Silicon Valley (Still) Rules
I have had the opportunity to talk to several founders, CEOs and investors. They all recognize that there is talent and success outside silicon valley. But when it comes down to focus we all end up with an 80/20 rule – 80% of the value is still getting created in 20% of the world’s geography – ok, more like 0.2% but you get the picture. Let’s first just go through anecdotal evidence:
- DailyMotion: So DailyMotion is apparently one of the few startups that can even challenge YouTube theoretically. But what’s their cardinal sin? They are not in silicon valley but in France. Here is what happened to them – http://www.benzinga.com/news/13/05/3548651/yahoo-no-longer-buying-youtubes-little-brother
- Instagram: Facebook bought them. They are based here. Enough said. http://www.crunchbase.com/company/instagram. Ok, so let me explain – Facebook acquired them because it was a threat but more importantly they can now ‘collaborate’ with them and make sure they ‘work together’ to rule the world wide web. You can’t really do that if you are not here. Location matters.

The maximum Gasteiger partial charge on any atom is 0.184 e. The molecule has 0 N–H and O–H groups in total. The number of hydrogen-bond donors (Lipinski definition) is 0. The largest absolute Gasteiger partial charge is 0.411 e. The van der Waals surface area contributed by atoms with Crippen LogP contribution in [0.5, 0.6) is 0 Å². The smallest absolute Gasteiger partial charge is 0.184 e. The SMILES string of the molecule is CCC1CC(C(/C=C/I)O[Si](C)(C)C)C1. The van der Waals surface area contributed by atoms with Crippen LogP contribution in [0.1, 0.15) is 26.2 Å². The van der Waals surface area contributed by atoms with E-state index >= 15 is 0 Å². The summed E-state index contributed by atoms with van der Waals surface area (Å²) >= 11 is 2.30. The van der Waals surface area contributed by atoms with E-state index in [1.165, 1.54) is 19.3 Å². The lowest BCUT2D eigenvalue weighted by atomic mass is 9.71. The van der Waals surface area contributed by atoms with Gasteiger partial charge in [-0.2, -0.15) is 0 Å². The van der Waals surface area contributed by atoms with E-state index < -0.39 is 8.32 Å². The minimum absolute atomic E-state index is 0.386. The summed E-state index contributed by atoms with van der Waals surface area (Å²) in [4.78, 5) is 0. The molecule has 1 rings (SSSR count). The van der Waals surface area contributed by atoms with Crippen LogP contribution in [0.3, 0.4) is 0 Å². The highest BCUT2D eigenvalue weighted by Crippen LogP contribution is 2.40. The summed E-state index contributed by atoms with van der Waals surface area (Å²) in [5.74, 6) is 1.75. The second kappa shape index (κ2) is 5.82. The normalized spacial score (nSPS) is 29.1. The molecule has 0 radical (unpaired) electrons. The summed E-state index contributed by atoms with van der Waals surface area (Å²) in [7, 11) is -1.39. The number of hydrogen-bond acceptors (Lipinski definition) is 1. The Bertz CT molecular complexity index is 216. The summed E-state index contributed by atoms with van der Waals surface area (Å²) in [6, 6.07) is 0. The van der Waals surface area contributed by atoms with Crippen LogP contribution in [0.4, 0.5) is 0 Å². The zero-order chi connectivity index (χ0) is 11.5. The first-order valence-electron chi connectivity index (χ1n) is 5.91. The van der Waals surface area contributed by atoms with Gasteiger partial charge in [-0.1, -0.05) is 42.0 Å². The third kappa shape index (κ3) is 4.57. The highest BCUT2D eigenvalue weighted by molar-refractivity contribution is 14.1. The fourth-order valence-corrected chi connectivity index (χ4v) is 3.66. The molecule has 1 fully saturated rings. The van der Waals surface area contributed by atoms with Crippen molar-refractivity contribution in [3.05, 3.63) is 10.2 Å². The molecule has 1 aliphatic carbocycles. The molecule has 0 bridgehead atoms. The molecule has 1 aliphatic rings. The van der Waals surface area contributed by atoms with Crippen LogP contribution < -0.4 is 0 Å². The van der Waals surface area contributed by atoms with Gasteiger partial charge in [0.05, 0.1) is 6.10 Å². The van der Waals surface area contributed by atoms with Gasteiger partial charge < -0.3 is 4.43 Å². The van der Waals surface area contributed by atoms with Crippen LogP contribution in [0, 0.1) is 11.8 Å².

- Oracle: Yes, that small company with $150B+ in market cap and a CEO who will buy anything he likes, including islands in Hawaii. But if you want to understand Oracle’s M&A strategy – there is one dominant factor – location! Hyperion (Santa Clara) over Business Objects (France), Siebel (next door), BEA (next door), PeopleSoft (next door), Sun (next door) etc. The next door factor means you can consolidate R&D and reduce G&A very, very fast. There are exceptions like i-Flex and Retek but they are exceptions.